Over the 20-year period from 1980 through 1999, delistings were granted to a total of 136 separate waste streams, generated at 115 separate facilities. By far the most common waste code for which delistings were granted is F006, an electroplating waste, found in 51 delisted waste streams. Over this period, a cumulative total of 45 million tons of waste has been excluded from subtitle C requirements; over 80% of that volume is wastewater.

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Economic Impacts Of The Delisting Program

The reduced social costs associated with the delisting program are derived through calculating the administrative costs of operating the delisting program, and the offset of lowered costs of waste treatment and disposal.

The total administrative costs associated with this twenty year period of the delisting program ranges from $107 million to $226 million. The costs to petitioners is between 70-85% of that total. The costs of running the program, while large, are far outweighed by the cost savings achieved, however. From the inception of the delisting program through the year 2000, cumulative net cost savings attributable to the delisting program range between $1.2 billion and $2.4 billion. Even if no further delistings are ever granted, the delisting program will save over $105 million each year, from wastes that have already been removed from Subtitle C regulation.

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Environmental Impacts Of The Delisting Program

An complete investigation into previously delisted wastes was outside the scope of this program evaluation. However, given a strict risk assessment process (which has been made progressively more accurate), the Agency has little reason to believe that these streams are causing environmental problems. The Agency has also taken steps to limit the possibilities for harmful environmental releases in the future, and to facilitate review of the consequences of disposal of delisted waste streams.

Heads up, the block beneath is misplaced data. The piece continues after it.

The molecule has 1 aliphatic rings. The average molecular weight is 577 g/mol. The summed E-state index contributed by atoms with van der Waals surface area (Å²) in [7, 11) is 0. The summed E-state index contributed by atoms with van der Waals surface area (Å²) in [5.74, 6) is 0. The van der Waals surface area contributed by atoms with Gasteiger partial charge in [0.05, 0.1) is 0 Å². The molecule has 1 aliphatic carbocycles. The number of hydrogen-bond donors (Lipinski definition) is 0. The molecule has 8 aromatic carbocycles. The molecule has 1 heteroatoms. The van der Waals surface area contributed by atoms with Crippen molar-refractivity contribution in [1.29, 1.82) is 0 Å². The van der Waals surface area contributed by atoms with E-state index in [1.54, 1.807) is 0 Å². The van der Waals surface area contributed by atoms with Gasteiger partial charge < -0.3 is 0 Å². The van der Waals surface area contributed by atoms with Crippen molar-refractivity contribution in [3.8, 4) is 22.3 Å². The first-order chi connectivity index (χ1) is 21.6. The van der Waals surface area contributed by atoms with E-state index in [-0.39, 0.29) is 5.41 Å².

Another issue of concern is the impact of delisting on recycling. It seems logical that delisting might inhibit recycling in some cases, and promote it in others. We found anecdotal evidence of both impacts, but were unable to identify clear trends in either direction.

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The findings of this evaluation distinctly demonstrate the significant economic impacts of the delisting program: reductions in deadweight loss to the economy totaling over $100 million each year. Continued efficiencies and refinements in the delisting petition review process should only improve those results. The environmental impacts are not as clear, although EPA does not have reason to suspect that delisted wastes are causing environmental problems.

As one of the first program evaluations undertaken by the RCRA program in response to GPRA, there is also clear value to this evaluation study itself. Not only has it helped the RCRA program understand the process of program evaluation, it has also helped us understand the nature of the value of a program. The analysis demonstrates that benefits can take many forms, not just risk reduction. A program like delisting demonstrates its value in terms of reduction in economic losses, and concomitant improvement in human welfare.